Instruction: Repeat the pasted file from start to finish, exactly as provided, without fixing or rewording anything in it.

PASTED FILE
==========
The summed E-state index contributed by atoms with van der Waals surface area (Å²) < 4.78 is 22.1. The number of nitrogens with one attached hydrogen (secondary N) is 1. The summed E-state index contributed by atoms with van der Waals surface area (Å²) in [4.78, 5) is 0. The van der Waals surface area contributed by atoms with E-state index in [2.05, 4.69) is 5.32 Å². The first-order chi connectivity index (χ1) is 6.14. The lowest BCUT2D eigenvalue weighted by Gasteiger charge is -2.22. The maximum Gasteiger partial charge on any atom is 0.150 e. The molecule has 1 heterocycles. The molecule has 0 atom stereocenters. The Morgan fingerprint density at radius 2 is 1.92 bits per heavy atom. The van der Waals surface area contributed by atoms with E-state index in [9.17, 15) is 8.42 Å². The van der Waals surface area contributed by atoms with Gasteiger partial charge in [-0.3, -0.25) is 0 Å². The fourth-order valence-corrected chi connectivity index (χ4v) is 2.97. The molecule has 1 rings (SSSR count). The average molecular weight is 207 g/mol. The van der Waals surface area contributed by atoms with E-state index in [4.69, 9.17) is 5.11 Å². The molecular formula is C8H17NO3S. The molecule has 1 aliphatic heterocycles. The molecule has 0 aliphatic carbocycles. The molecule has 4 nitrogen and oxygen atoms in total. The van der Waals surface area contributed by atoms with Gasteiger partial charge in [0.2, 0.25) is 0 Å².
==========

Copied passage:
The summed E-state index contributed by atoms with van der Waals surface area (Å²) < 4.78 is 22.1. The number of nitrogens with one attached hydrogen (secondary N) is 1. The summed E-state index contributed by atoms with van der Waals surface area (Å²) in [4.78, 5) is 0. The van der Waals surface area contributed by atoms with E-state index in [2.05, 4.69) is 5.32 Å². The first-order chi connectivity index (χ1) is 6.14. The lowest BCUT2D eigenvalue weighted by Gasteiger charge is -2.22. The maximum Gasteiger partial charge on any atom is 0.150 e. The molecule has 1 heterocycles. The molecule has 0 atom stereocenters. The Morgan fingerprint density at radius 2 is 1.92 bits per heavy atom. The van der Waals surface area contributed by atoms with E-state index in [9.17, 15) is 8.42 Å². The van der Waals surface area contributed by atoms with Gasteiger partial charge in [-0.3, -0.25) is 0 Å². The fourth-order valence-corrected chi connectivity index (χ4v) is 2.97. The molecule has 1 rings (SSSR count). The average molecular weight is 207 g/mol. The van der Waals surface area contributed by atoms with E-state index in [4.69, 9.17) is 5.11 Å². The molecular formula is C8H17NO3S. The molecule has 1 aliphatic heterocycles. The molecule has 0 aliphatic carbocycles. The molecule has 4 nitrogen and oxygen atoms in total. The van der Waals surface area contributed by atoms with Gasteiger partial charge in [0.2, 0.25) is 0 Å².